A minute or so in, after Kieran Gibbs had feinted past Ji-sung Park under an azur blue sky to set Cesc Fabregas away through midfield and when Kolo Touré had leapt to make what was to be his only clean header against Cristiano Ronaldo all night, it looked like Arsène Wenger might have had it right in the programme notes. "Sometimes you go more for experience in the top games," he wrote. "But these young players have shown they are ready to compete at the top level."
The impression did not last for long. Wenger had also provided a hint in those notes that he was looking for other ways into Europe next season than entering as reigning champions. "The qualifying round is unseeded so you could face anyone," he fretted, thinking about the third place Arsenal will need to take in the Premier League to avoid that. Perhaps he knew, deep down in his heart of hearts, that the defence he had assembled in the absence of William Gallas and Gaël Clichy wouldn't do it.
The manner of its first unravelling was an agonising and unwelcome one. Gibbs is a better individual than the one who lost his footing so horribly with Park on his shoulder, though Wenger's decision to remove him at the interval suggests that moment will live with him for the foreseeable future. But Gibbs was one among many unequals last night.
The entire Arsenal back line looked vulnerable to the succession of lofted 30-yard balls which offered United an elementary route through to goal in the first half. Individually, none of the individuals Wenger had told to enjoy the occasion looked capable of placing a tackle.
Though some of those free-kicks United were awarded in the first period looked questionable, none less than Ronaldo's which delivered the exquisite second goal, the ball was a particularly elusive thing for Alex Song, escaping him in tackle after tackle as he slithered towards Anderson, Wayne Rooney and Michael Carrick. Johan Djourou looked marginally more comfortable for a time and his distribution exceeded most of those in red shirts. But the painful inequality of this occasion was laid bare to Wenger in the seven-touch move it took United to rip from the edge of Arsenal's box to score their third.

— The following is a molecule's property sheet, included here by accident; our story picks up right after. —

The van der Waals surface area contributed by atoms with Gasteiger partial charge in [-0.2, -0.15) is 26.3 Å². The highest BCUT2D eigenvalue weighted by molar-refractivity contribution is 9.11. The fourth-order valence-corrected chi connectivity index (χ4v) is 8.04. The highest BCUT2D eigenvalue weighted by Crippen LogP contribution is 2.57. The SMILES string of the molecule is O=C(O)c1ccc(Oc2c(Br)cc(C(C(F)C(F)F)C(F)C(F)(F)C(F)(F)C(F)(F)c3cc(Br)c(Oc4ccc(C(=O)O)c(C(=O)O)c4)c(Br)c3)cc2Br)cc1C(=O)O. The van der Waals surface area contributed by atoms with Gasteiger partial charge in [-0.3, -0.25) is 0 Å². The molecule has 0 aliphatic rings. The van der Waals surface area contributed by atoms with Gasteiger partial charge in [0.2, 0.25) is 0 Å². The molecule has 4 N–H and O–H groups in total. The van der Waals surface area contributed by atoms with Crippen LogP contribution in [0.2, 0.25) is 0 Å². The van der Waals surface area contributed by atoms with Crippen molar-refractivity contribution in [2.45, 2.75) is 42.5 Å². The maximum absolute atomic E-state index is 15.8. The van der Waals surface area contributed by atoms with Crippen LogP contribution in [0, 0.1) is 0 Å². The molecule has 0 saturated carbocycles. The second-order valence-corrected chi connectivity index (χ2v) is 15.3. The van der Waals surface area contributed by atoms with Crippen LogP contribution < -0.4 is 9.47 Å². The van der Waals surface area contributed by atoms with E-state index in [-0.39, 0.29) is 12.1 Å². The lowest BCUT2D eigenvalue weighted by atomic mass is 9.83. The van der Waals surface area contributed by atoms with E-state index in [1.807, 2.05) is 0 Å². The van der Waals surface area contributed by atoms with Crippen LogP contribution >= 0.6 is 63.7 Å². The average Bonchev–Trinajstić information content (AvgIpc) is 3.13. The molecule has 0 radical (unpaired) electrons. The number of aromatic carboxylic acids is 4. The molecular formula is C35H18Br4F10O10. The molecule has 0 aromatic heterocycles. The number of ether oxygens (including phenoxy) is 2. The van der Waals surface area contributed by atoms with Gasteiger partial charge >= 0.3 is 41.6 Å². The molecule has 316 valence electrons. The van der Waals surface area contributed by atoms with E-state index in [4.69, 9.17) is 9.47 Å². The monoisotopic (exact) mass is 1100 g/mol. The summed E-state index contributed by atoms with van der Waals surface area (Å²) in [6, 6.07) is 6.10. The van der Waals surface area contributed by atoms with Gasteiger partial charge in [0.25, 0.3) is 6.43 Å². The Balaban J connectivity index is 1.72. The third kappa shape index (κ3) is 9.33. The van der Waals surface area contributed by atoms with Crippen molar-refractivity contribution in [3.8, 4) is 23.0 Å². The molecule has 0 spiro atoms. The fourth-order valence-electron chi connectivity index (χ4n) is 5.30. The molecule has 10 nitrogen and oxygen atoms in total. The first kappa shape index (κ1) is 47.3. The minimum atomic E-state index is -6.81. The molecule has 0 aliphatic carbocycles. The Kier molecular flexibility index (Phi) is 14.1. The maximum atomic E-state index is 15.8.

Djourou, it was, who was chasing hopelessly as Ronaldo took Rooney's pass to the right channel and stroked in one of the tournament's supreme goals. The same red No 20 was trailing in behind as Park exchanged passes with Dimitar Berbatov and hammered in another effort which Manuel Almunia palmed away.
What Arsenal needed was a leader. Cesc Fabregas retreated to a deep position to help bail his side out, just like he had at Old Trafford. But as he lashed into challenges on Darren Fletcher and Ronaldo he looked destined to leave the pitch before his time, as well as, perhaps, north London before his time.
Fabregas was as unequivocal as he could have been before this game that his future lies with Arsenal but after the long night which put an end to the club's season, he may reconsider. There were few black marks for United though far worse than Fletcher's dubious dismissal was the racism directed again by their fans at the name of Patrick Vieira and his mother.
Sickening in its own right, it also conjured the memory of a player who Arsenal could have badly used here. Wenger stroked his chin, held his face in his right hand and gazed out at the empty stadium which revealed itself to him with 15 minutes to play. Ready to compete at the top level these players were not and when Wenger awakes today he will face that cold fact.